Sponsored by A Face for Picasso by Ariel Henley.
At only eight months old, identical twin sisters Ariel and Zan were diagnosed with Crouzon syndrome––a rare condition where the bones in the head fuse prematurely. Growing up, they underwent numerous procedures that changed their appearances and saved their lives. While the physical aspect of their condition was painful, it was nothing compared to the emotional toll of navigating life with a facial difference. In this poignant young adult memoir, Ariel speaks her truth on her own terms, exploring sisterhood and the strength it takes to put your life, and yourself, back together time and time again.
Welcome to Read This Book, a newsletter where I recommend one book that I think you absolutely must read. The books will vary across genre and age category to include new releases, backlist titles, and classics. If you’re ready to explode your TBR, buckle up!
I don’t recommend children’s books very often, but I recently read one that was so great, I just have to shout about it. If you like family stories, historical fiction, and mysteries, this is the perfect read for you!
Content warning: Racism, racially motivated violence, loss of a grandparent, references to illness
The Parker Inheritance by Varian Johnson
Candice isn’t thrilled about spending her summer in Lambert, SC in the wake of her parents’ separation, but her mom says they need space and a change of scenery, and staying in her late grandma’s empty house is the perfect getaway. But Lambert is a town with some dark secrets, and people haven’t forgotten that Candice’s grandma left years earlier in shame. Then, Candice discovers a letter addressed to her grandma in the attic. It describes a secret about a family run out of town sixty years earlier, and a millionaire who wants to right a very old wrong…but he’s going to make the town work for it. If someone can unravel the clues he’s left behind, there will be a big reward. Candice is intrigued, and together with the bookish kid next door, Brandon, they begin to uncover the clues…and the past.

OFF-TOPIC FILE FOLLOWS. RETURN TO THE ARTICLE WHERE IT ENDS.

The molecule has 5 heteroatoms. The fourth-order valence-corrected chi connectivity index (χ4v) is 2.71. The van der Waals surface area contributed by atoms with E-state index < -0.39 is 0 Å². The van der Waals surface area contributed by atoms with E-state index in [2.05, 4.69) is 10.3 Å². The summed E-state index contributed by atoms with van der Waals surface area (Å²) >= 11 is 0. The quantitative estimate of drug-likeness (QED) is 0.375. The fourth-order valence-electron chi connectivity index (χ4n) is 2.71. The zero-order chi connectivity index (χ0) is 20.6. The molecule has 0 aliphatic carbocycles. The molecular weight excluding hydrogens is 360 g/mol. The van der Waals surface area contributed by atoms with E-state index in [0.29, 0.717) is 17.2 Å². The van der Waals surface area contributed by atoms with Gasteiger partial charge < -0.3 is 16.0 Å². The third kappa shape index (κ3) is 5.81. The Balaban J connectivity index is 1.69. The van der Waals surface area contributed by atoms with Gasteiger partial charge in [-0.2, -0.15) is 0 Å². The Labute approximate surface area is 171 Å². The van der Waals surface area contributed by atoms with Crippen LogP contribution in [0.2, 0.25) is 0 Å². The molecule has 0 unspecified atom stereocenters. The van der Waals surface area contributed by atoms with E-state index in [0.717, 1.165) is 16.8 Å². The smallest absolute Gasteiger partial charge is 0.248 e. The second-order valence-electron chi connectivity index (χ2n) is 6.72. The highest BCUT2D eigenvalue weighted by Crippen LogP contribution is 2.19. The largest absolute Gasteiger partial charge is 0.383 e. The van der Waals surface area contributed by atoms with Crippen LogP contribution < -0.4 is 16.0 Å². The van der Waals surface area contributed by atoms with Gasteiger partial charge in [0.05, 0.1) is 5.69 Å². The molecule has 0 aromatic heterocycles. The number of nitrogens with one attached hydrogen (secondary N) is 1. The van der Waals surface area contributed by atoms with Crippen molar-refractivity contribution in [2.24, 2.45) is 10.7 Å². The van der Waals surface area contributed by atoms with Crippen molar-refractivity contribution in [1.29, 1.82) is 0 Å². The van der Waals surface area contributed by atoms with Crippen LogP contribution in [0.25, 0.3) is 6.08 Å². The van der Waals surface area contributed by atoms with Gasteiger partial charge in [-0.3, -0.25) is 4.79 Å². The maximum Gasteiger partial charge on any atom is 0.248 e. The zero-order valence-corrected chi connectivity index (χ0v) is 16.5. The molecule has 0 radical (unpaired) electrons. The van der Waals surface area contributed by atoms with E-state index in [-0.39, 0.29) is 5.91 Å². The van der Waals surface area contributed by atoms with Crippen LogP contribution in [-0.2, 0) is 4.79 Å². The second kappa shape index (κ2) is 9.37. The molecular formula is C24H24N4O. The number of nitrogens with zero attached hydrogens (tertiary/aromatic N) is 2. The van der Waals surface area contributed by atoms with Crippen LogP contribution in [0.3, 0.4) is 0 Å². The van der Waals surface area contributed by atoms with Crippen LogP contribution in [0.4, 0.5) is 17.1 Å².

This is such a brilliantly written novel that truly evokes the excitement and mystery of The Westing Game by Ellen Raskin, but in a fresh and exciting way. I am in awe of how Johnson constructed a whole town, a history, and such great riddles and puzzles that kept Candice and Brandon (and readers!) guessing. At the same time, he manages to balance the excitement of the mystery with a much more sobering history of a small Southern town in the 1950’s, and how resistance to discrimination inspired a hateful response. There’s injustice in this book, and at times it’s very ugly, but Johnson always writes it so that it’s age-appropriate for his kid readers, who get to process it alongside Candice and Brandon, and some of the scenes moved me to tears. The dual timeline of Candice and Brandon’s story and what really happened in the past really works, and the unraveling of the decades-long mystery is very satisfying. I love reading books where kids and teens discover their personal connection to history, and this book exemplifies this beautifully. I highly recommend it to all the kids in your life, but also to adult readers as well!